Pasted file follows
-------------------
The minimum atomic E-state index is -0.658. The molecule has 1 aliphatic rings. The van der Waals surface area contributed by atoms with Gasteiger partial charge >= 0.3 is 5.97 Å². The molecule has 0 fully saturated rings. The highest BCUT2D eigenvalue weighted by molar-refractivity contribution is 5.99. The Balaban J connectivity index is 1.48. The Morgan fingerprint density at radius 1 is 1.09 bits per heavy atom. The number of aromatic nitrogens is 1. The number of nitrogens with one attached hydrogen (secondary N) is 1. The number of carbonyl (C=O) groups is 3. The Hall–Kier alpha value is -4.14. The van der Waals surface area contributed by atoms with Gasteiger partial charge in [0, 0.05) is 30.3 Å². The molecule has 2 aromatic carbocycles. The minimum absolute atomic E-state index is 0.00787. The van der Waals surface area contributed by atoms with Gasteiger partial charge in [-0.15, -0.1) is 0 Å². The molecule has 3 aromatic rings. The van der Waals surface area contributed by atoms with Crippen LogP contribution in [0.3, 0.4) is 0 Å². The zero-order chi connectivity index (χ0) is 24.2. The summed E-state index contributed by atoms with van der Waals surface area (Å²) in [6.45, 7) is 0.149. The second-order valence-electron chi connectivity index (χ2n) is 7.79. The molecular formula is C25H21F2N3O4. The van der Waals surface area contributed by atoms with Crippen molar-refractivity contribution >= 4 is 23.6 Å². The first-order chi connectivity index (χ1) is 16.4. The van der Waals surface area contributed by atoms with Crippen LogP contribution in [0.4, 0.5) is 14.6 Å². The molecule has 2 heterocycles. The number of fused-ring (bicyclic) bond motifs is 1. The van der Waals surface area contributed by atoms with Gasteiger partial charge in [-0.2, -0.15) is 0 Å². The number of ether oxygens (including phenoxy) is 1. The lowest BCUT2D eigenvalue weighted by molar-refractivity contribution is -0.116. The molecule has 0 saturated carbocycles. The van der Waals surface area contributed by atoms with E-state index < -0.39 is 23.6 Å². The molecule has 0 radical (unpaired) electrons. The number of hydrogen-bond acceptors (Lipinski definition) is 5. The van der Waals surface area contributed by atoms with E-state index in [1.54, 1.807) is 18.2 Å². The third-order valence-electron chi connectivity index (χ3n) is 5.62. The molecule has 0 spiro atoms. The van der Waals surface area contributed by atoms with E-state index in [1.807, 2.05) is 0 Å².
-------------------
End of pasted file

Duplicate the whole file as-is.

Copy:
The minimum atomic E-state index is -0.658. The molecule has 1 aliphatic rings. The van der Waals surface area contributed by atoms with Gasteiger partial charge >= 0.3 is 5.97 Å². The molecule has 0 fully saturated rings. The highest BCUT2D eigenvalue weighted by molar-refractivity contribution is 5.99. The Balaban J connectivity index is 1.48. The Morgan fingerprint density at radius 1 is 1.09 bits per heavy atom. The number of aromatic nitrogens is 1. The number of nitrogens with one attached hydrogen (secondary N) is 1. The number of carbonyl (C=O) groups is 3. The Hall–Kier alpha value is -4.14. The van der Waals surface area contributed by atoms with Gasteiger partial charge in [0, 0.05) is 30.3 Å². The molecule has 2 aromatic carbocycles. The minimum absolute atomic E-state index is 0.00787. The van der Waals surface area contributed by atoms with Gasteiger partial charge in [-0.15, -0.1) is 0 Å². The molecule has 3 aromatic rings. The van der Waals surface area contributed by atoms with Crippen LogP contribution in [0.3, 0.4) is 0 Å². The zero-order chi connectivity index (χ0) is 24.2. The summed E-state index contributed by atoms with van der Waals surface area (Å²) in [6.45, 7) is 0.149. The second-order valence-electron chi connectivity index (χ2n) is 7.79. The molecular formula is C25H21F2N3O4. The van der Waals surface area contributed by atoms with Crippen molar-refractivity contribution >= 4 is 23.6 Å². The first-order chi connectivity index (χ1) is 16.4. The van der Waals surface area contributed by atoms with Crippen LogP contribution in [0.4, 0.5) is 14.6 Å². The molecule has 2 heterocycles. The number of fused-ring (bicyclic) bond motifs is 1. The van der Waals surface area contributed by atoms with Gasteiger partial charge in [-0.2, -0.15) is 0 Å². The number of ether oxygens (including phenoxy) is 1. The lowest BCUT2D eigenvalue weighted by molar-refractivity contribution is -0.116. The molecule has 0 saturated carbocycles. The van der Waals surface area contributed by atoms with E-state index < -0.39 is 23.6 Å². The molecule has 0 radical (unpaired) electrons. The number of hydrogen-bond acceptors (Lipinski definition) is 5. The van der Waals surface area contributed by atoms with E-state index in [1.54, 1.807) is 18.2 Å². The third-order valence-electron chi connectivity index (χ3n) is 5.62. The molecule has 0 spiro atoms. The van der Waals surface area contributed by atoms with E-state index in [1.807, 2.05) is 0 Å².